3. What a fine article, thank you! I can testify firsthand and by detailed legal reports (at end of this note) as to the dire consequences of rejecting this truth from the fine article above: "The inclusion and expansion of this right [to jury] in Indiana’s Constitution is a clear reflection of our state’s intention to emphasize the importance of every Hoosier’s right to make their case in front of a jury of their peers." Over $20? Every Hoosier? Well then how about when your very vocation is on the line? How about instead of a jury of peers, one faces a bevy of political appointees, mini-czars, who care less about due process of the law than the real czars did? Instead of trial by jury, trial by ideological ordeal run by Orwellian agents? Well that is built into more than a few administrative law committees of the Ind S.Ct., and it is now being weaponized, as is revealed in articles posted at this ezine, to root out post moderns heresies like refusal to stand and pledge allegiance to all things politically correct. My career was burned at the stake for not so saluting, but I think I was just one of the early logs. Due, at least in part, to the removal of the jury from bar admission and bar discipline cases, many more fires will soon be lit. Perhaps one awaits you, dear heretic? Oh, at that Ind. article 12 plank about a remedy at law for every damage done ... ah, well, the founders evidently meant only for those damages done not by the government itself, rabid statists that they were. (Yes, that was sarcasm.) My written reports available here: Denied petition for cert (this time around): http://tinyurl.com/zdmawmw Denied petition for cert (from the 2009 denial and five year banishment): http://tinyurl.com/zcypybh Related, not written by me: Amicus brief: http://tinyurl.com/hvh7qgp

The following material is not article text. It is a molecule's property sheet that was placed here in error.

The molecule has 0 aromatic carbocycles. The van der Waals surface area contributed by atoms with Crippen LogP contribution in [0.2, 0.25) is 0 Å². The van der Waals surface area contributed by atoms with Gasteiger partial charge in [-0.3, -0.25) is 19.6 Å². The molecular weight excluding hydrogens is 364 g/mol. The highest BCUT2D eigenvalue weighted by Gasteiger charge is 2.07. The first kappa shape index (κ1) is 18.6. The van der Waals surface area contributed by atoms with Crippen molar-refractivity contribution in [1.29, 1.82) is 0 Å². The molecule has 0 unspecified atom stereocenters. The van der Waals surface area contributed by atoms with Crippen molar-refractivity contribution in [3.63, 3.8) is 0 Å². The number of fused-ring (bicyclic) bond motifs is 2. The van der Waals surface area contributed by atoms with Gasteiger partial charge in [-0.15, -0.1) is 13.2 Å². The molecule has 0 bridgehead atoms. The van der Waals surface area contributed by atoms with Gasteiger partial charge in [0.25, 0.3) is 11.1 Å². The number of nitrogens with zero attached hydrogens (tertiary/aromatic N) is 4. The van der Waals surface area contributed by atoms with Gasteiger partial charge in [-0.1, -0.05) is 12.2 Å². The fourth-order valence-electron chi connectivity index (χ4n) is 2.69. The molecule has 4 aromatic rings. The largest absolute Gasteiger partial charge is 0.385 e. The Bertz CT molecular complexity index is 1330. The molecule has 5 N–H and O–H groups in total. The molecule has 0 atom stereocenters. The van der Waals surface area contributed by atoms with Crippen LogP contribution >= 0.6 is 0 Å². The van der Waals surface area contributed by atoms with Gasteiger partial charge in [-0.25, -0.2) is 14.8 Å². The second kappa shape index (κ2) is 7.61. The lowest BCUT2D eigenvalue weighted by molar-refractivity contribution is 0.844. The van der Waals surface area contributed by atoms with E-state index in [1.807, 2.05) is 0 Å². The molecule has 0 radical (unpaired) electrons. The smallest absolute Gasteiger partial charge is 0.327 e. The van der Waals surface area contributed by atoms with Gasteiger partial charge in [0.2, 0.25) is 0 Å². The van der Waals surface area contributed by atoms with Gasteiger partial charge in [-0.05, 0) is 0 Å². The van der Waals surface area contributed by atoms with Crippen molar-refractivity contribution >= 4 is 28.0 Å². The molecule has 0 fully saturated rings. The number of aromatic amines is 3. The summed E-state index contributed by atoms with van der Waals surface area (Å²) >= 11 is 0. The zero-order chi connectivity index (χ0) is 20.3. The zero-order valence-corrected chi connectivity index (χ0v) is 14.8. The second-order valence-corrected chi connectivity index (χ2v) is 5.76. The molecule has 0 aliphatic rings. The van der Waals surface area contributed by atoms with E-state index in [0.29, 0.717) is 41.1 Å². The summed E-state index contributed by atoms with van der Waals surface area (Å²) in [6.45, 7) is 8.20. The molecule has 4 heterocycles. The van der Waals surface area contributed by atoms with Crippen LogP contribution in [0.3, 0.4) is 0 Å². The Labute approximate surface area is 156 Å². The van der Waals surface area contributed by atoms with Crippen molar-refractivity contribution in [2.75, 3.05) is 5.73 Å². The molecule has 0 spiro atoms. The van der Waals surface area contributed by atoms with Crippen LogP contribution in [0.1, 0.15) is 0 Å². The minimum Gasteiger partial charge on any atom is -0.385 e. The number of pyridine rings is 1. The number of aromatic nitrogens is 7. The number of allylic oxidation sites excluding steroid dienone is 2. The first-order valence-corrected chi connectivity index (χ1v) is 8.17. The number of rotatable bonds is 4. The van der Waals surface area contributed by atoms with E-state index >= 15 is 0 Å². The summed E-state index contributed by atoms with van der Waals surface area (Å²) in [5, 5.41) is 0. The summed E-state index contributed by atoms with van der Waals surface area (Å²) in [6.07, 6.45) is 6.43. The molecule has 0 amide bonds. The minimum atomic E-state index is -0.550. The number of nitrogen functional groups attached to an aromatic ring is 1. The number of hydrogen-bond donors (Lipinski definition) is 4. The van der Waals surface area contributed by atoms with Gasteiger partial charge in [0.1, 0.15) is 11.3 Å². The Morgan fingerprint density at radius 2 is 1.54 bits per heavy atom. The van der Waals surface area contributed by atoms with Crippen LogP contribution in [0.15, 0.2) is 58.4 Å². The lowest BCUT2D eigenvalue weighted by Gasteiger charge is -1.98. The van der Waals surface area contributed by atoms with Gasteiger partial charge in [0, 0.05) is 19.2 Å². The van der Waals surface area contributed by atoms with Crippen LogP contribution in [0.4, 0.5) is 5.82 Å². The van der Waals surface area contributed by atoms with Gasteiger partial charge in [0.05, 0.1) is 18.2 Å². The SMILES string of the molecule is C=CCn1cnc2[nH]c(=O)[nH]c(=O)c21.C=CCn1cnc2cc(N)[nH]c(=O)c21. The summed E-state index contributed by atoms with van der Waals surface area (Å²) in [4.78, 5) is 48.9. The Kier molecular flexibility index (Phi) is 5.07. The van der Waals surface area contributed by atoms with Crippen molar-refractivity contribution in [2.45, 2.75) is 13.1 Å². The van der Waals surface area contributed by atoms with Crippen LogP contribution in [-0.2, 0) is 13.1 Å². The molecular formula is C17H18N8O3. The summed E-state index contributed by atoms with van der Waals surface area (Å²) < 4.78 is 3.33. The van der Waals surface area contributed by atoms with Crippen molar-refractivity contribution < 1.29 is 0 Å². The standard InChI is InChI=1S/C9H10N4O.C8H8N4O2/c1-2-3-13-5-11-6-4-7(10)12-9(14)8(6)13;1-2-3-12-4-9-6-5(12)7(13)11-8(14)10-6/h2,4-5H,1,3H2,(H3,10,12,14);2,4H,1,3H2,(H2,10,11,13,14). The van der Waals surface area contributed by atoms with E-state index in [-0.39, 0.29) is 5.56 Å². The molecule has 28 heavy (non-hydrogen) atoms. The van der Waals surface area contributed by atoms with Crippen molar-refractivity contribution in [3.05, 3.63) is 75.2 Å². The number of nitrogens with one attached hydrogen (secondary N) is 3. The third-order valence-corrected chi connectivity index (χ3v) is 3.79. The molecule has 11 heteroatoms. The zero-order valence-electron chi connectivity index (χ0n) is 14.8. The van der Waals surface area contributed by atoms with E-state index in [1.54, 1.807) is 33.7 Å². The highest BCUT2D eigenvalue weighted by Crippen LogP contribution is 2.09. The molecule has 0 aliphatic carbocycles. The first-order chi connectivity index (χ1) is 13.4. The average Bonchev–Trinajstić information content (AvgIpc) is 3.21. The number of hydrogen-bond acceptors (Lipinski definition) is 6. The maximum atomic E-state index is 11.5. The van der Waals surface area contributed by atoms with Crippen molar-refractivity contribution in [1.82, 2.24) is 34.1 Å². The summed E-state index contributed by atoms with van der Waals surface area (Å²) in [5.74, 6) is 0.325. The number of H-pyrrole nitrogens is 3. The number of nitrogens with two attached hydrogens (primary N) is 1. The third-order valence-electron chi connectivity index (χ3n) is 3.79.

4. Justice has finally been served. So glad that Dr. Ley can finally sleep peacefully at night knowing the truth has finally come to the surface.

  5. While this right is guaranteed by our Constitution, it has in recent years been hampered by insurance companies, i.e.; the practice of the plaintiff's own insurance company intervening in an action and filing a lien against any proceeds paid to their insured. In essence, causing an additional financial hurdle for a plaintiff to overcome at trial in terms of overall award. In a very real sense an injured party in exercise of their right to trial by jury may be the only party in a cause that would end up with zero compensation.